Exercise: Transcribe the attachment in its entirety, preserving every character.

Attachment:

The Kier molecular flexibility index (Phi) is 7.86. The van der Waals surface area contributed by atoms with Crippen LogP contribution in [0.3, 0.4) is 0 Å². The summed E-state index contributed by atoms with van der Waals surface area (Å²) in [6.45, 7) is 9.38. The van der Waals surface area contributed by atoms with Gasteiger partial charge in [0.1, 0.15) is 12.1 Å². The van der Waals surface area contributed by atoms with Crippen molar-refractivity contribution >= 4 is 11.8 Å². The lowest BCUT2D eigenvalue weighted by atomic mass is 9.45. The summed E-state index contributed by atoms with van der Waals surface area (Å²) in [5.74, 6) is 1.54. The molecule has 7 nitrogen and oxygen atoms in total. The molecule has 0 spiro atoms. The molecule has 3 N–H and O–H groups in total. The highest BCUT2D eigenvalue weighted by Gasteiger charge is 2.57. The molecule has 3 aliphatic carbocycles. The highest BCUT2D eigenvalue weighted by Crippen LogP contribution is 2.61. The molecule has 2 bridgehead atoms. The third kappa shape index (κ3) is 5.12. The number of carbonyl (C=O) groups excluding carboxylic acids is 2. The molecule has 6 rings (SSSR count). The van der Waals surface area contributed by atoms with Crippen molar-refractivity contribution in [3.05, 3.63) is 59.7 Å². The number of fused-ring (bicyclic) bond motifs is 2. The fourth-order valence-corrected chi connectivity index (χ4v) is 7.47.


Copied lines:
The Kier molecular flexibility index (Phi) is 7.86. The van der Waals surface area contributed by atoms with Crippen LogP contribution in [0.3, 0.4) is 0 Å². The summed E-state index contributed by atoms with van der Waals surface area (Å²) in [6.45, 7) is 9.38. The van der Waals surface area contributed by atoms with Gasteiger partial charge in [0.1, 0.15) is 12.1 Å². The van der Waals surface area contributed by atoms with Crippen molar-refractivity contribution >= 4 is 11.8 Å². The lowest BCUT2D eigenvalue weighted by atomic mass is 9.45. The summed E-state index contributed by atoms with van der Waals surface area (Å²) in [5.74, 6) is 1.54. The molecule has 7 nitrogen and oxygen atoms in total. The molecule has 0 spiro atoms. The molecule has 3 N–H and O–H groups in total. The highest BCUT2D eigenvalue weighted by Gasteiger charge is 2.57. The molecule has 3 aliphatic carbocycles. The highest BCUT2D eigenvalue weighted by Crippen LogP contribution is 2.61. The molecule has 2 bridgehead atoms. The third kappa shape index (κ3) is 5.12. The number of carbonyl (C=O) groups excluding carboxylic acids is 2. The molecule has 6 rings (SSSR count). The van der Waals surface area contributed by atoms with Crippen molar-refractivity contribution in [3.05, 3.63) is 59.7 Å². The number of fused-ring (bicyclic) bond motifs is 2. The fourth-order valence-corrected chi connectivity index (χ4v) is 7.47.